Findings : Museums of Memory

 

Image by Professor Adam Jones. Used with permission.

Trauma site museums are dedicated to historic events of mass suffering, such as genocide or war, and are often built at the site of such events. How can these museums themselves act as living records of violence and trauma? What role do they play in practices of reconciliation, memorialization, and testimony for countries dealing with the aftermath of political violence? Patrizia Violi examines the politics of memory at work in visitors’ experiences of museums’ physical space and in their historical narratives. Moving from Chile to Cambodia and Italy, the author examines how different forms of memorializing past traumas affect how the future of a post-conflict society is imagined and articulated. 

At the Tuol Sleng Museum of the Crimes of Genocide in Cambodia, a former prison and detention center used by the Khmer Rouge from 1975 to 1979, visitors are transported into a past that has been “frozen in time.” Through the careful preservation of interrogation rooms, prison cells, and instruments of torture (47) visitors are transformed into witnesses of a history that most Cambodians have denounced and have chosen to radically distance themselves from. The sense of historical distance that is created by this “frozen past” plays an important role in the political framing of Cambodia’s future and the construction of a national identity that is distinct from the experience of genocide and violence. 

At Villa Grimaldi in Chile, designers deliberately left out any trace of the Pinochet Era in an effort to dramatically transform the experience of the trauma site. The conversion of the Villa from a former torture center into the Park for Peace takes place amid a widespread debate about the transition to democracy, negotiations of public history, and how victims of Pinochet are to be remembered. At Tuol Sleng, the author argues, the preservation of history is a strategy that places the violence of the Khmer Rouge in the past. The Park for Peace does not attempt to evoke life under military dictatorship in this way, but rather distances Chilean visitors from the violence of the Pinochet era because of fears that a direct link to Pinochet’s crimes will destabilize the emergence of a fragile democracy.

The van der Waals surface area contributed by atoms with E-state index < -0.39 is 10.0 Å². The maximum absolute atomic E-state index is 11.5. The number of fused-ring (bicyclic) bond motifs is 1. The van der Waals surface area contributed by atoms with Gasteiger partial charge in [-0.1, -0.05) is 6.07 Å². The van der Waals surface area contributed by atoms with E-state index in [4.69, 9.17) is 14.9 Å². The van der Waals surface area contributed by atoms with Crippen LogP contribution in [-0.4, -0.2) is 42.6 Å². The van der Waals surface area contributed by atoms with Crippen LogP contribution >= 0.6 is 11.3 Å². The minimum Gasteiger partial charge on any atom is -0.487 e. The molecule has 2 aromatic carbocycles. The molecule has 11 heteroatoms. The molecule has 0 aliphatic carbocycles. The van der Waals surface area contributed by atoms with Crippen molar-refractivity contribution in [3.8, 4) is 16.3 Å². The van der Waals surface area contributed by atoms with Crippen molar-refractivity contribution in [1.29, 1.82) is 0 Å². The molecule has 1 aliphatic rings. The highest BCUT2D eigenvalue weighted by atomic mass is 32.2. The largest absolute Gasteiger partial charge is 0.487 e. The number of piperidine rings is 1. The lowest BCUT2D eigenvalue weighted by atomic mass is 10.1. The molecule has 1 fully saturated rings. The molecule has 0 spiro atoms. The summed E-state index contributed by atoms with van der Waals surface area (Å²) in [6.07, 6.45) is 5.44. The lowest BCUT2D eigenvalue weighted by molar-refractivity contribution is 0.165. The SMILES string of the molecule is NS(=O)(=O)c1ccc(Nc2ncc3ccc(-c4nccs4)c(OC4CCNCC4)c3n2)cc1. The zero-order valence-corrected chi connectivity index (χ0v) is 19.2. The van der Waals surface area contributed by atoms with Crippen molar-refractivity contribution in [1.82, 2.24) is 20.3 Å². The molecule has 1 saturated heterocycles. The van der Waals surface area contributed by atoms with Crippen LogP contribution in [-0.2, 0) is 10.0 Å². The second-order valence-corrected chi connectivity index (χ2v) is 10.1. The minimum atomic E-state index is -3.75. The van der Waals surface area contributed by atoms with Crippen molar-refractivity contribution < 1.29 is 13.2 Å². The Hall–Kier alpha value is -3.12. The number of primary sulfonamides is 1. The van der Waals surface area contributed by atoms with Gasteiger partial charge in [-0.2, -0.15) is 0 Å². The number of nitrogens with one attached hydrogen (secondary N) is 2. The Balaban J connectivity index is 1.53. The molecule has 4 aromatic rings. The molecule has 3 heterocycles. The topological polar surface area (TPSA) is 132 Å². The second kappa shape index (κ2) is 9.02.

Taking us finally to the Ustica Memorial Museum in Italy, Violi examines an experimental approach to reenacting the past that produces a different affective experience. Here a catastrophic plane crash and its memorialization in fictional wreckage and audio recordings is mediated by art and the fabrication of a “reality effect.” The symbolic transformation of trauma into aesthetic experience offers new possibilities for trauma site museums to craft narrative experiences around memory, history, and now, art.

 

Patrizia Violi. 2012. “Trauma Site Museums and Politics of Memory: Tuol Sleng, Villa Grimaldi and the Bologna Ustica Museum.” Theory, Culture and Society 29(1): 36–75. 

 

 

This column, a new regular contribution to Anthropology Now, will highlight emerging anthropological research that has the potential to reshape contemporary social and political debates. A series of short reviews will be coauthored and edited each issue by a diverse student collective from The Graduate Center of the City University of New York, which has historically supported publicly engaged anthropology. The members of the collective would like to thank Katherine McCaffrey, Ida Susser, and the rest of the editorial board for this opportunity and their continued support.

In addition, the members express their appreciation to the “Discoveries” student collective of the sociological journal Contexts for generously advising on process and approach.

CUNY Graduate School Student Collective: Neil Agarwal, Carwil Bjork-James, Emily Channell, Mark Drury, Linsey Ly, Malav Kanuga, Madhuri Karak, Manissa Maharawal, and Amiel Melnick

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